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San Francisco Ballet presents works by Tomasson, Lifar and Scarlett

Frances Chung and Davit Karapetyan in Tomasson's 'The Fifth Season'
Frances Chung and Davit Karapetyan in Tomasson's 'The Fifth Season'
Photo: Erik Tomasson

As San Francisco Ballet nears the end of its 2014 season, there are still three more performances of its penultimate program - a triple bill featuring Helgi Tomasson’s The Fifth Season, Serge Lifar’s Suite en Blanc and the Company’s World Premiere production of Liam Scarlett’s Hummingbird.

Helgi Tomasson selected music by contemporary Welsh composer, Karl Jenkins, for The Fifth Season, on the basis that it was both relevant to today, and also romantic. Jenkins, who started out as a jazz musician, has since spread his talent over a number of musical categories - advertising, films, orchestras and festivals - and the fact that his music isn’t often used for ballet, gave Tomasson another reason to use his String Quartet No 2.

The work also presented Tomasson with an opportunity for wider creative exploration - because of the diversity of the five movements - ranging from baroque-inspired to tango and waltz - to which he added Jenkins’ well-known Palladio, for the adagio pas de deux. The Fifth Season takes its name from the first movement of the String Quartet.

Suite en Blanc is a series of divertissements choreographed by Serge Lifar for the Paris Opéra Ballet in 1943, during his time with Diaghilev’s Ballets Russes. Lifar selected for the score a number of excerpts from Édouard Lalo’s music for the 1882 ballet Namouna.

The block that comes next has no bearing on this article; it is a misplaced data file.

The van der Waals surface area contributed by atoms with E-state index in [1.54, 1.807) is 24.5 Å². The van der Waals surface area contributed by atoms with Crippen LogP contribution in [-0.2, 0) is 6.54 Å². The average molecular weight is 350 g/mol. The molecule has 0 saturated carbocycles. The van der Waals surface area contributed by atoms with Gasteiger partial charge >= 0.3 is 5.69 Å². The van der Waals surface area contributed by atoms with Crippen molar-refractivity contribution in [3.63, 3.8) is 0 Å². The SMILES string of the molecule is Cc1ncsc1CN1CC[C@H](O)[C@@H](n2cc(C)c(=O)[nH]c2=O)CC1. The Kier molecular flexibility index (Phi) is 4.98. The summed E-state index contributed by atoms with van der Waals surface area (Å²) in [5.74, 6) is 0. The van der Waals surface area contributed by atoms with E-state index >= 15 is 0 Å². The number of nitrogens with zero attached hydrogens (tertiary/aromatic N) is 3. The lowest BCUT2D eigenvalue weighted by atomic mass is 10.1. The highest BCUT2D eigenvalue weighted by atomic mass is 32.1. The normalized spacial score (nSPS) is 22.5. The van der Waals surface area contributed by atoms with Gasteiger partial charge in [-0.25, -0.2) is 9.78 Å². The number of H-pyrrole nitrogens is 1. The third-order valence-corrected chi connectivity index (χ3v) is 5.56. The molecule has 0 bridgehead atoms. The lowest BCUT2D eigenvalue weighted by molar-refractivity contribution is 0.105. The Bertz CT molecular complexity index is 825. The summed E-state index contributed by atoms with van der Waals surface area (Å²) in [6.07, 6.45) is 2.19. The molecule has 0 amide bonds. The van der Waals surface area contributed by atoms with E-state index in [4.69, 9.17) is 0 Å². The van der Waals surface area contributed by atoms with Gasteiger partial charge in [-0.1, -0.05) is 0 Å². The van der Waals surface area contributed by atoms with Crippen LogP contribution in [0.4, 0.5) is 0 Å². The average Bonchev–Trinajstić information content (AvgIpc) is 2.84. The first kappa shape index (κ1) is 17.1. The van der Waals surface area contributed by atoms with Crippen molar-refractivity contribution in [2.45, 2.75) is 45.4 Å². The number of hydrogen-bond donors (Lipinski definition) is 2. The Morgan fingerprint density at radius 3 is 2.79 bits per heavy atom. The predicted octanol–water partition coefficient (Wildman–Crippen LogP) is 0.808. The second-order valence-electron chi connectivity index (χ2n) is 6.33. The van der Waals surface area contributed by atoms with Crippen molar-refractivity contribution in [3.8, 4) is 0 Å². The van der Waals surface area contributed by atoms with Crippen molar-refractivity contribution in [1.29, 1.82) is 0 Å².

San Francisco Ballet is one of the few American companies to have performed this work, and the staging is once more in the extremely experienced hands of Maina Gielgud, who was involved with the ballet “for the better part of my career”, she says. Gielgud danced several of the roles in Suite en Blanc, the first as a 15-year-old student for a gala in Paris, a role for which she was coached by Lifar himself. It's an elegant, neo-classical work, with more than a hint of the Balanchine style - hardly surprising, since Lifar created the title roles in Balanchine’s Apollon Musagète and The Prodigal Son during their Ballets Russes days.

Liam Scarlett, creator of Hummingbird, is very much a traditionalist when it comes to choreography. Having trained at the Royal Ballet School, he has been artist-in-residence at The Royal Ballet since 2012 - a role which was created for him. “The classical tradition is embedded in me,” he says. “I love working from where I’ve come from, using all the technique I’ve been taught and then trying to put a twist on it.” He describes Hummingbird as “very abstract based, however, as with a lot of my work, I think relationships creep in and there’s an evocation of some idea of an emotion, or a kind of underlying thematic subject”.

For his score, Scarlett chose Philip Glass’ Tirol Concerto for Piano and Orchestra, a work for piano and strings. “It’s a complex, methodical, layered piece,” says Scarlett, “[with] different counterpoint melodies from what you’d expect.” He was drawn to this work by the second movement - a melodic, lilting piece - which he describes as “beautiful and touching” and having “a kind of a Ravel’s Bolero-style building and layering”.

For more detail on these works, for tickets, and to see some video clips, visit the San Francisco Ballet website. The remaining performances are on May 8 at 8.00 pm and May 10 at 2.00 pm and 8.00 pm.

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